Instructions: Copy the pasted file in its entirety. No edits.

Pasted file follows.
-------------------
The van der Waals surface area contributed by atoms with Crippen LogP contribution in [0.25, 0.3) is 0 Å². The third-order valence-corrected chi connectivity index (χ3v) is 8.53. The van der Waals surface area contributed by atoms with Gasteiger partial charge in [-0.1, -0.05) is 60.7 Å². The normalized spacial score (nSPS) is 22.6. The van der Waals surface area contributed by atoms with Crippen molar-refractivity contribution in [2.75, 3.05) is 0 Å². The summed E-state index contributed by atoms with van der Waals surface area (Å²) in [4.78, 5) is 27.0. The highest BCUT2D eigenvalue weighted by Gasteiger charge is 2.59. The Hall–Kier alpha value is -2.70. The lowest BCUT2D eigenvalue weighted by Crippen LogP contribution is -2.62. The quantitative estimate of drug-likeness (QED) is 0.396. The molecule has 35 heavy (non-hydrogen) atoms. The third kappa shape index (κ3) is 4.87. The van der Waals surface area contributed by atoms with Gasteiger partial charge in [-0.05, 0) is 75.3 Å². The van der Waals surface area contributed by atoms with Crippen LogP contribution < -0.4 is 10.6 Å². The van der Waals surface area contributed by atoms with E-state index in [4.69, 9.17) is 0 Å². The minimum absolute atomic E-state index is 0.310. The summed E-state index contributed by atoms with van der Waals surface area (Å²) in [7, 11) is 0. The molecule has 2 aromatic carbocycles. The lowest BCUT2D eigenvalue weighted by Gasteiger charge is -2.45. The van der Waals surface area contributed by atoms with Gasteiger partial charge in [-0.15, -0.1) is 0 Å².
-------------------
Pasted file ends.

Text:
The van der Waals surface area contributed by atoms with Crippen LogP contribution in [0.25, 0.3) is 0 Å². The third-order valence-corrected chi connectivity index (χ3v) is 8.53. The van der Waals surface area contributed by atoms with Gasteiger partial charge in [-0.1, -0.05) is 60.7 Å². The normalized spacial score (nSPS) is 22.6. The van der Waals surface area contributed by atoms with Crippen molar-refractivity contribution in [2.75, 3.05) is 0 Å². The summed E-state index contributed by atoms with van der Waals surface area (Å²) in [4.78, 5) is 27.0. The highest BCUT2D eigenvalue weighted by Gasteiger charge is 2.59. The Hall–Kier alpha value is -2.70. The lowest BCUT2D eigenvalue weighted by Crippen LogP contribution is -2.62. The quantitative estimate of drug-likeness (QED) is 0.396. The molecule has 35 heavy (non-hydrogen) atoms. The third kappa shape index (κ3) is 4.87. The van der Waals surface area contributed by atoms with Gasteiger partial charge in [-0.05, 0) is 75.3 Å². The van der Waals surface area contributed by atoms with Crippen LogP contribution < -0.4 is 10.6 Å². The van der Waals surface area contributed by atoms with E-state index in [4.69, 9.17) is 0 Å². The minimum absolute atomic E-state index is 0.310. The summed E-state index contributed by atoms with van der Waals surface area (Å²) in [7, 11) is 0. The molecule has 2 aromatic carbocycles. The lowest BCUT2D eigenvalue weighted by Gasteiger charge is -2.45. The van der Waals surface area contributed by atoms with Gasteiger partial charge in [-0.15, -0.1) is 0 Å².